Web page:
Beyonce, "Beyonce"
Beyonce, "Beyonce" (Courtesy)

Just days ago, a new Beyoncé album was only a rumor, a mythical vision for the distant future. Then, late one night, it came. With videos. The internet collectively shrieked and everyone eagerly forked over $15.99 for the thing. Welcome to a new world order.

Let's just start with the music. Beyoncé kicks off with "Pretty Hurts," a swipe at standards of beauty. The line "perfection is the disease of a nation" is bound to provoke some serious side-eye, now that we know the full extent of her death grip on image control, but, being Beyoncé, she manages to sell it. On "Haunted," the heartbeat bass, atmospherics and her voice sometimes acting more like another instrument is probably the closest she's ever come to straight-up house music. "Partition" has her in a similar lane, but this one is more of a banger. Her simple rapping is intoxicating just for her major dose of 'tude.

The juxtaposition of content is pretty striking. It's tempting to find a song about Blue Ivy trite, but then she's talking and giggling at the end of the song and it melts your heart. "Flawless" is the new girl power anthem. Then there's "Rocket," which has to be the most sexuality explicit thing she's done, no matter how you feel about the innuendo. Still, the song you really want to have sex with is the Frank Ocean collab "Superpower."

The videos are something else. Over-the-top but hypnotizing. What are the odds that Bey and Jay were actually drunk while filming "Drunk Love"? Because, wow. Jay can hardly open his eyes while Bey is fucking the camera with hers, and their chemistry is off the hook. The "Rocket" video is so close to being porn. The seven-minute video for "Pretty Hurts" isn't anything groundbreaking, but you might want to go out and smash the patriarchy after watching it. There's a lot going on, a lot of ass, and there's not much point in going through them all. The simple breakdown is that Beyonce is fierce.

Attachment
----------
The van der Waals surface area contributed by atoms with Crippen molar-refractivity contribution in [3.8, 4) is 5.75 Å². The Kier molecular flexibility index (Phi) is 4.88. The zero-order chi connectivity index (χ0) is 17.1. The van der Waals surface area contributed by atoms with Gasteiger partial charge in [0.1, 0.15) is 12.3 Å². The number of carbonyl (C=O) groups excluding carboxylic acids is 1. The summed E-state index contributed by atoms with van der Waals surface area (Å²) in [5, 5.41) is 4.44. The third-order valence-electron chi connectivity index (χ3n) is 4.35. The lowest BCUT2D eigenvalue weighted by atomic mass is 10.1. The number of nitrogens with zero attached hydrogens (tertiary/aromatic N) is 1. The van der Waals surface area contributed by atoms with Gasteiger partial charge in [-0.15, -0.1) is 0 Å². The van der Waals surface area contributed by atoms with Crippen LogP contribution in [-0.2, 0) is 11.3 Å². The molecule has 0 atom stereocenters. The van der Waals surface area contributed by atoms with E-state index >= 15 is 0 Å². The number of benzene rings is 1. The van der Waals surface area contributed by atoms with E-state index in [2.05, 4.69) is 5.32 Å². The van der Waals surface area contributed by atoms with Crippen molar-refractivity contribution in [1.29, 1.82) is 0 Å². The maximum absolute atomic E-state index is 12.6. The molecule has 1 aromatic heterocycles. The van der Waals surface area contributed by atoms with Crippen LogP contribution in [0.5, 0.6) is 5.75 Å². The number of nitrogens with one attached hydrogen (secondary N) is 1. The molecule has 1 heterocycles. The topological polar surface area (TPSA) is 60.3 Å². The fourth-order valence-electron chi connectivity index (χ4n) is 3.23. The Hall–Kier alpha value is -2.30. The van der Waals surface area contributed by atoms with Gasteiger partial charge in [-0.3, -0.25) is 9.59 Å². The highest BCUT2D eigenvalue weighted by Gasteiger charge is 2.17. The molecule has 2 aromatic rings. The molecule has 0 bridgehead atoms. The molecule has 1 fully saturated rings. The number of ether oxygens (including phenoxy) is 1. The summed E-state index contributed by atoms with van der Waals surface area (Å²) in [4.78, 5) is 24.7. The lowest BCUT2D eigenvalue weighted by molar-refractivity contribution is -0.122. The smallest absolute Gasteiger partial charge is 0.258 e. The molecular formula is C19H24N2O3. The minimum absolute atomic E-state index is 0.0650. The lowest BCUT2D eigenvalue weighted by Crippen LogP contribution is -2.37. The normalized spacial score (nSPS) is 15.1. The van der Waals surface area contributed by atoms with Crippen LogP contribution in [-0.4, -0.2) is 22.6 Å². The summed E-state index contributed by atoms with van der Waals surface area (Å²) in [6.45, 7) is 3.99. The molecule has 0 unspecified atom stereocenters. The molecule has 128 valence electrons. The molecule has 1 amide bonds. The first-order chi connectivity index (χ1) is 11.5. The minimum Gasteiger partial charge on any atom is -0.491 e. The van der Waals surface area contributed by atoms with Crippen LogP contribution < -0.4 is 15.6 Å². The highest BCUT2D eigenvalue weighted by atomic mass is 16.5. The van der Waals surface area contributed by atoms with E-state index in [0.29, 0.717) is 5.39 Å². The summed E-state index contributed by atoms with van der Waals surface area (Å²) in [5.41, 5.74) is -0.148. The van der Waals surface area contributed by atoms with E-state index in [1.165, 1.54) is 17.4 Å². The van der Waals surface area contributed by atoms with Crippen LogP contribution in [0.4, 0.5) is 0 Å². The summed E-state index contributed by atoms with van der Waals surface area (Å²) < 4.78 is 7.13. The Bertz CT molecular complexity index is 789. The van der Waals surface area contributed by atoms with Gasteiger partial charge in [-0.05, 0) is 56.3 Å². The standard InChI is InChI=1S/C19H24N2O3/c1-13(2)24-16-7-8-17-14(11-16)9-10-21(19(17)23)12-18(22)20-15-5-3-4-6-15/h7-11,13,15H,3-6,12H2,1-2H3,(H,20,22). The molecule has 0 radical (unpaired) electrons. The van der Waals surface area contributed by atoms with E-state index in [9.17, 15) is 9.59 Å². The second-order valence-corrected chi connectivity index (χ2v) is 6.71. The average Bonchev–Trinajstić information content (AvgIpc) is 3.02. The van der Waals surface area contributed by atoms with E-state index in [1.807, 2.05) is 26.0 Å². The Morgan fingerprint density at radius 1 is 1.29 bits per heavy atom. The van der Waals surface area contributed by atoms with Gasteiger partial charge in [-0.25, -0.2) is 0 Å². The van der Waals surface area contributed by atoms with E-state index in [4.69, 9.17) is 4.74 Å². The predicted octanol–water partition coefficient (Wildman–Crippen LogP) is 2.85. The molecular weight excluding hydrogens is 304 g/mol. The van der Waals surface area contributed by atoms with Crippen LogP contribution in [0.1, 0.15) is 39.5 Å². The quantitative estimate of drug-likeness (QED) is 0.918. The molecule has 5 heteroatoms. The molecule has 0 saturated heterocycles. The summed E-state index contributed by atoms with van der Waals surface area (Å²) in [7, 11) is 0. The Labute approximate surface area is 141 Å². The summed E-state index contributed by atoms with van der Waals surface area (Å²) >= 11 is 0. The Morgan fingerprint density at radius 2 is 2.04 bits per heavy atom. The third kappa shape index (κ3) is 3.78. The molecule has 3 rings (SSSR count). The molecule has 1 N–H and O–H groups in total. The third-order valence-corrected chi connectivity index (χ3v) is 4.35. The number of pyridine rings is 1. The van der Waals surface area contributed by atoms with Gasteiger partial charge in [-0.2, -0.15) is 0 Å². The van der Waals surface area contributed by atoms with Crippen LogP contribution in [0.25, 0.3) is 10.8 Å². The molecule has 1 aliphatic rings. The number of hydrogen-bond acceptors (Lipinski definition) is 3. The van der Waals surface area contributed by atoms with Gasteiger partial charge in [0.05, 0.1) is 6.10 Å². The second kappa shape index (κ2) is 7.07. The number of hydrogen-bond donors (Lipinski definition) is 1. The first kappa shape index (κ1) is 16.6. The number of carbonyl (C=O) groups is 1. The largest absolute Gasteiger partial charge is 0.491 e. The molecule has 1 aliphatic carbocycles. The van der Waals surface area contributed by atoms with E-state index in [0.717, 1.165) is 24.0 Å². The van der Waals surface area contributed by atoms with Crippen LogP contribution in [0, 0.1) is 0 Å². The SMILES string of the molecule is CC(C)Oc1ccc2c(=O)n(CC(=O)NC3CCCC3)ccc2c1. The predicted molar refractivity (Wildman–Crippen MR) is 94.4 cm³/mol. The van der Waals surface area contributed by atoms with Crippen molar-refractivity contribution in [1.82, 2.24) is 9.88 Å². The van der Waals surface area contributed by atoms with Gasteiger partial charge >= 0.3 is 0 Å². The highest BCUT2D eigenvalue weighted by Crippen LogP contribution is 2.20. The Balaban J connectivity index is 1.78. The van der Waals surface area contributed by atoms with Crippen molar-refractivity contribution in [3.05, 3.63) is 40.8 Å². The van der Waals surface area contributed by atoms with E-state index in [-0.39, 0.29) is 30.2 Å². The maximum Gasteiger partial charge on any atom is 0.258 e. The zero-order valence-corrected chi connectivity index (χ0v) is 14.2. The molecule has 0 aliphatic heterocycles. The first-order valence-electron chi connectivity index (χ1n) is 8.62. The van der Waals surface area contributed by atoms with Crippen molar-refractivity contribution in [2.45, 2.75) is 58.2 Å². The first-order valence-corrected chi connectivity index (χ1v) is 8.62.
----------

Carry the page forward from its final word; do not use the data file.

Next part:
There's a lot going on in the music alone. That it holds together stylistically -- between soft ballads, thumping and clattering club tracks, soaring anthems and R&B slinking -- is impressive. The slew of other writers and producers credited, including Pharrell, Timbaland, Justin Timberlake and Chairlift's Caroline Polachek, explains the variation and quality. All the while she's covering every emotion anyone has ever felt, ever, contradictions be damned. She's singing about a limousine blow job, feminism, blackout drunk romance and her daughter, and most of it will force you to shake your ass.  Bow down, bitches. All hail Queen Bey.